“For men shall be lovers of their own selves, covetous, boasters, proud, [and the list of insidious qualities goes on] . . .
“Without natural affection, . . .
“Lovers of pleasures more than lovers of God; . . .
“Ever learning, and never able to come to the knowledge of the truth” (2 Timothy 3:1–7).
Paul’s warnings describe these and other dangers of our day. You and I know that many of these threats to happiness are wrong because they are contrary to God’s will. Yet they are championed by persuasive people possessing more ability than morality, more knowledge than wisdom. Their convenient rationalization provides self-consoling justification. But the Bible warns us that “the way of a fool is right in his own eyes” (Proverbs 12:15). Indeed, individuals with ignorance of doctrine, or people with malignity of purpose, often wear the mask of honesty. So we must constantly be on guard.
Presently, many influential people attribute problems of our day to overpopulation. That concept of overpopulation has become broadly believed, and efforts have been made to control birthrates—with regrettable results. For any society to survive, its birth rate must average at least 2.16 births per woman. In the past 50 years, the birthrate has dropped in nearly every nation of the world. In the nations of Europe, the birthrate has dropped from the replacement rate of 2.16 children per woman to the present rate of 1.45.  Data from the United States show similar worrisome trends. In 1960, minor children constituted half of the population; now they are only 30 percent.  Predictions are that by the year 2025, single-person households in the United States will outnumber families with children.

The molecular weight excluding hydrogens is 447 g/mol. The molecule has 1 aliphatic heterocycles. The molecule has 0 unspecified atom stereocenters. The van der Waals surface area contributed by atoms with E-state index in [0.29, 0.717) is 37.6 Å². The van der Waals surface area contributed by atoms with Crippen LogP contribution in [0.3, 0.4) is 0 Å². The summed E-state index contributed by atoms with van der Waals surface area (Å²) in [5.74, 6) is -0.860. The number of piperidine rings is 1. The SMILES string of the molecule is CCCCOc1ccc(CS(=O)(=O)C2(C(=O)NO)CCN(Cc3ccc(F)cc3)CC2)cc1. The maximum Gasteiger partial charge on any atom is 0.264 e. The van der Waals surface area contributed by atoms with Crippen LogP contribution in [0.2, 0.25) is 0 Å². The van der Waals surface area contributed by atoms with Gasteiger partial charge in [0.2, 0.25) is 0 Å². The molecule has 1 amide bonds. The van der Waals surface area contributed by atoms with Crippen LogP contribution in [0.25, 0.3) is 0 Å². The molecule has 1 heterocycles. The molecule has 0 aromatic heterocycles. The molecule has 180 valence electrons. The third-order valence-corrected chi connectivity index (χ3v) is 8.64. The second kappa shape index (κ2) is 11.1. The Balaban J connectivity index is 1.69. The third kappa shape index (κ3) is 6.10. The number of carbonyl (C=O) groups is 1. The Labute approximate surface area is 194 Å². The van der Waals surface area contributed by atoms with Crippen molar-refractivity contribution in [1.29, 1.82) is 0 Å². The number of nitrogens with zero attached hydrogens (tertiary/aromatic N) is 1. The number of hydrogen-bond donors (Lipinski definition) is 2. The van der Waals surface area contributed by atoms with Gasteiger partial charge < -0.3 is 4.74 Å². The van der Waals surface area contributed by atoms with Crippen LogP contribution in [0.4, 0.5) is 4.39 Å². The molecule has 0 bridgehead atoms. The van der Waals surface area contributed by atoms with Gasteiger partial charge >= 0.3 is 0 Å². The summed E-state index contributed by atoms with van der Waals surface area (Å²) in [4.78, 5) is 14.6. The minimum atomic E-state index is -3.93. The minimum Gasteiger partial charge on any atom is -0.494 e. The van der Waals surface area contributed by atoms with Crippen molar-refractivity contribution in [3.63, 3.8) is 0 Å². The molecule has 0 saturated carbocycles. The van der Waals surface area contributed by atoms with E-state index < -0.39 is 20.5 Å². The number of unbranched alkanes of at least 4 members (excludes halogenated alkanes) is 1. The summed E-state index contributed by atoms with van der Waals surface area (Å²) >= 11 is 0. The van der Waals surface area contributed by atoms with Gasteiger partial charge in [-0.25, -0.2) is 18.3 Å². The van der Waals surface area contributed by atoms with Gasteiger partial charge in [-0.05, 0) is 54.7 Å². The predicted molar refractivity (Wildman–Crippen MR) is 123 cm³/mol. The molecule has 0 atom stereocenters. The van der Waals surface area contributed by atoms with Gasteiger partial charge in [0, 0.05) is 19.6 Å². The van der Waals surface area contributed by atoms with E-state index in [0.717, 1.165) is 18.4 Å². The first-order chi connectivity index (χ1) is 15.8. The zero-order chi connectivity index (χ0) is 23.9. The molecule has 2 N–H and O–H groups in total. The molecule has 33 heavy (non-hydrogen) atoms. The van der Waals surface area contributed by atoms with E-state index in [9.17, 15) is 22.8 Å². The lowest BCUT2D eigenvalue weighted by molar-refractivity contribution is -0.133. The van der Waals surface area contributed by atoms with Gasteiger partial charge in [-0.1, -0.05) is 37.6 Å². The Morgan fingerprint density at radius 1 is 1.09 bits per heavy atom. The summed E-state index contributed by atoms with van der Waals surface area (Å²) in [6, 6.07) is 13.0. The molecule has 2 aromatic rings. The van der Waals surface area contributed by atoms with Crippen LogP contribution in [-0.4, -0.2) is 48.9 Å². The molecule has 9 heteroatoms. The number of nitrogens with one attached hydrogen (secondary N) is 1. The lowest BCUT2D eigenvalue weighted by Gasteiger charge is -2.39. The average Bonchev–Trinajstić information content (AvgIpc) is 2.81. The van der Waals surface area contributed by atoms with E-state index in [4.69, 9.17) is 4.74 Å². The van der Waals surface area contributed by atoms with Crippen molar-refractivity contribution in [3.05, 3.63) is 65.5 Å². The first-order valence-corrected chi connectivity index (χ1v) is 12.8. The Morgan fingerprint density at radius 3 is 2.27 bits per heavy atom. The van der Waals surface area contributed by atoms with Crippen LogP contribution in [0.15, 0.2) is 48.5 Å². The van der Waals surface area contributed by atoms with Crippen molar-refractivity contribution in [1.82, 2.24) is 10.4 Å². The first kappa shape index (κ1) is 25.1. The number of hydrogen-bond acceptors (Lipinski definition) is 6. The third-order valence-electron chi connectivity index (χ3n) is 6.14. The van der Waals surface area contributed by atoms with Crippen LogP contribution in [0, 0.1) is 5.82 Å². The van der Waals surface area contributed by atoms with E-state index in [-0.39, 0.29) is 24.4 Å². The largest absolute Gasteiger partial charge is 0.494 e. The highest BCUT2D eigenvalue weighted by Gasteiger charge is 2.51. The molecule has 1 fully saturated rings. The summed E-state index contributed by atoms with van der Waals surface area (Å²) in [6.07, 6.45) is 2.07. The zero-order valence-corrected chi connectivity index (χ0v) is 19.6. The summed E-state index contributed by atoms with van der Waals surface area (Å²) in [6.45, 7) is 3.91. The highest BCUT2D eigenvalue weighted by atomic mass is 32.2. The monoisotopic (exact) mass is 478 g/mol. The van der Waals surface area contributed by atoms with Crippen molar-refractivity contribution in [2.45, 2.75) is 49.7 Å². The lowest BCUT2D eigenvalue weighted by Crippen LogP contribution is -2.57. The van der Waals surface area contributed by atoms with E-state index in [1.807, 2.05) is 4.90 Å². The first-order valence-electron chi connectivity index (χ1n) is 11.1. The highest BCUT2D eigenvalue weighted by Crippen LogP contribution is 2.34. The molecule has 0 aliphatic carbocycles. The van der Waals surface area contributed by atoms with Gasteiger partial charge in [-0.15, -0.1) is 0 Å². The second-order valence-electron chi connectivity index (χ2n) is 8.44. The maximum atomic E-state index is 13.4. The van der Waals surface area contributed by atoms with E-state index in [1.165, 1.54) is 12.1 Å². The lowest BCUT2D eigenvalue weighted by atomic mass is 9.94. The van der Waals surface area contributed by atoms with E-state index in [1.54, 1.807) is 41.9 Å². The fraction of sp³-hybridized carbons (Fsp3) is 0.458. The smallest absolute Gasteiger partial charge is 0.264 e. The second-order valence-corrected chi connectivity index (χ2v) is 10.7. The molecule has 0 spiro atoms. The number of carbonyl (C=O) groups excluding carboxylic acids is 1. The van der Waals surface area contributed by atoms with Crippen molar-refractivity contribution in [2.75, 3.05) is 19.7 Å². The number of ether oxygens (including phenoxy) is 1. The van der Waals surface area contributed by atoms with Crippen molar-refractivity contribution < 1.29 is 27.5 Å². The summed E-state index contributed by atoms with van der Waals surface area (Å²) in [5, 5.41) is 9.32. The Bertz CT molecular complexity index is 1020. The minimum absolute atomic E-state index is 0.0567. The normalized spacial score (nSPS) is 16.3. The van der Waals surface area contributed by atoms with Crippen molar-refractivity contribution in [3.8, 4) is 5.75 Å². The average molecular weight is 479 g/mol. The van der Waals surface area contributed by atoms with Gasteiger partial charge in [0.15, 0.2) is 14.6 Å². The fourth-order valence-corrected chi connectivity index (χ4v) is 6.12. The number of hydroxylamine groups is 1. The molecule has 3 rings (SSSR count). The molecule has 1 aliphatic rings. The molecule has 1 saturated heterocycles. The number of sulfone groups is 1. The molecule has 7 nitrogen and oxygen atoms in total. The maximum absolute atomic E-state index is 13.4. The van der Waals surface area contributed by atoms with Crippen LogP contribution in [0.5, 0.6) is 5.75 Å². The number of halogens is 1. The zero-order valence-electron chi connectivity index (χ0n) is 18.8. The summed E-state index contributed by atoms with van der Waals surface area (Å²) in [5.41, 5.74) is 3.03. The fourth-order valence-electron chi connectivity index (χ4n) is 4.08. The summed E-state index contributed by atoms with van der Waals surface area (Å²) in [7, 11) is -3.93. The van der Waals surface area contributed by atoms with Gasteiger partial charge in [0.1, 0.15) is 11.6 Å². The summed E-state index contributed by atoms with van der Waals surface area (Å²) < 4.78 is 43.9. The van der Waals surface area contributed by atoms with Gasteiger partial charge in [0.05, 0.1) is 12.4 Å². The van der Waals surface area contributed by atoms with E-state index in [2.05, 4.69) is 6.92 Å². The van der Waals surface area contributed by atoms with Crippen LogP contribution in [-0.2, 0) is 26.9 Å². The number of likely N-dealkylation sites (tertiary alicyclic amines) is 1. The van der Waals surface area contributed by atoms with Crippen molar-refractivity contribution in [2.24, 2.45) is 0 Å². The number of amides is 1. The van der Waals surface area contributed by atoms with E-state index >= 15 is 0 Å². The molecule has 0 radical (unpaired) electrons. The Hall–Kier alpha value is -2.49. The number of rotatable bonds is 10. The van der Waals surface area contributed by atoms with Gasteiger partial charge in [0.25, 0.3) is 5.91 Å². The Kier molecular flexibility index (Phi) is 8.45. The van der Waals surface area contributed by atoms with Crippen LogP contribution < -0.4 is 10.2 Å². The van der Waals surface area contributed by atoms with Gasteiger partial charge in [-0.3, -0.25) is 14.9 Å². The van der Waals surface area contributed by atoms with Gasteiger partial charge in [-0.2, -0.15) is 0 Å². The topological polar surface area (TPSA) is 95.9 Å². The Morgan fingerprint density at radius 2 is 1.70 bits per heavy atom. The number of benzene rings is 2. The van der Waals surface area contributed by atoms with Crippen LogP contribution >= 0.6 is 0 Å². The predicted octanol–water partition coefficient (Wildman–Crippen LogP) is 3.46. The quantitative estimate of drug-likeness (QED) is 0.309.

Meanwhile, the Lord’s command to “be fruitful, and multiply, and replenish the earth, and subdue it” (see Genesis 1:28; 9:1; Moses 2:28; Abraham 4:28) has never been rescinded.